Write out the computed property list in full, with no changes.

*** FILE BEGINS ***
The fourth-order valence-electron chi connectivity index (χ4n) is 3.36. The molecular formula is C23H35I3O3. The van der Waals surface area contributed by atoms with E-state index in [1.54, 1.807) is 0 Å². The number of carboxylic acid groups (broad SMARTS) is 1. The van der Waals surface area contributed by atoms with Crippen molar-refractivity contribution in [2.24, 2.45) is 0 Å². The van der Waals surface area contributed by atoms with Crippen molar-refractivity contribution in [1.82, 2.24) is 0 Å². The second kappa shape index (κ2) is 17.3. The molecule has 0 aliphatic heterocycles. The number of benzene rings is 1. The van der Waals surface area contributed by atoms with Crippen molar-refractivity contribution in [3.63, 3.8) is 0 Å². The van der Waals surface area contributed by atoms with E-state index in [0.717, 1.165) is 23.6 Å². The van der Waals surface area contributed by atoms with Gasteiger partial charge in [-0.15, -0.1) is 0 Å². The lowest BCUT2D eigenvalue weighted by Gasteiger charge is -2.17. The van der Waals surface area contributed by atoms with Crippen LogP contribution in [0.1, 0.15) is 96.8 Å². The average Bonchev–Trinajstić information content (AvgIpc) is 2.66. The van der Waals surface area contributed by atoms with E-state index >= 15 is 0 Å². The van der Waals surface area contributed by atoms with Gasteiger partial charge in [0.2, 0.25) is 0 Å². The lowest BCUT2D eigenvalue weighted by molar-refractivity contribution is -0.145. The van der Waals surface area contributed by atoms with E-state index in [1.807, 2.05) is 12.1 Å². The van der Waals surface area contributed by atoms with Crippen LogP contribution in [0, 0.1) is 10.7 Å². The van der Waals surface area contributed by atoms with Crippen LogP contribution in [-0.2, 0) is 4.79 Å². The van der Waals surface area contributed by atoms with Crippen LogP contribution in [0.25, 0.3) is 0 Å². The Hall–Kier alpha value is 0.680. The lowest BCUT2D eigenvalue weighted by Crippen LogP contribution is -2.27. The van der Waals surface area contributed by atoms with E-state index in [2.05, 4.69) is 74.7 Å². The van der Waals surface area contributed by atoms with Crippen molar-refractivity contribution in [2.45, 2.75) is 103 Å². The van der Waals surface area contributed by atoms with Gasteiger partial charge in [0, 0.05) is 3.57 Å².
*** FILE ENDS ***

The fourth-order valence-electron chi connectivity index (χ4n) is 3.36. The molecular formula is C23H35I3O3. The van der Waals surface area contributed by atoms with E-state index in [1.54, 1.807) is 0 Å². The number of carboxylic acid groups (broad SMARTS) is 1. The van der Waals surface area contributed by atoms with Crippen molar-refractivity contribution in [2.24, 2.45) is 0 Å². The van der Waals surface area contributed by atoms with Crippen molar-refractivity contribution in [1.82, 2.24) is 0 Å². The second kappa shape index (κ2) is 17.3. The molecule has 0 aliphatic heterocycles. The number of benzene rings is 1. The van der Waals surface area contributed by atoms with Crippen molar-refractivity contribution in [3.63, 3.8) is 0 Å². The van der Waals surface area contributed by atoms with E-state index in [0.717, 1.165) is 23.6 Å². The van der Waals surface area contributed by atoms with Gasteiger partial charge in [-0.15, -0.1) is 0 Å². The lowest BCUT2D eigenvalue weighted by Gasteiger charge is -2.17. The van der Waals surface area contributed by atoms with Crippen LogP contribution in [0.1, 0.15) is 96.8 Å². The average Bonchev–Trinajstić information content (AvgIpc) is 2.66. The van der Waals surface area contributed by atoms with E-state index >= 15 is 0 Å². The van der Waals surface area contributed by atoms with Gasteiger partial charge in [0.2, 0.25) is 0 Å². The lowest BCUT2D eigenvalue weighted by molar-refractivity contribution is -0.145. The van der Waals surface area contributed by atoms with E-state index in [1.807, 2.05) is 12.1 Å². The van der Waals surface area contributed by atoms with Crippen LogP contribution in [0, 0.1) is 10.7 Å². The van der Waals surface area contributed by atoms with Crippen LogP contribution in [-0.2, 0) is 4.79 Å². The van der Waals surface area contributed by atoms with Crippen LogP contribution in [0.25, 0.3) is 0 Å². The Hall–Kier alpha value is 0.680. The lowest BCUT2D eigenvalue weighted by Crippen LogP contribution is -2.27. The van der Waals surface area contributed by atoms with E-state index in [2.05, 4.69) is 74.7 Å². The van der Waals surface area contributed by atoms with Crippen molar-refractivity contribution in [2.45, 2.75) is 103 Å². The van der Waals surface area contributed by atoms with Gasteiger partial charge in [0, 0.05) is 3.57 Å².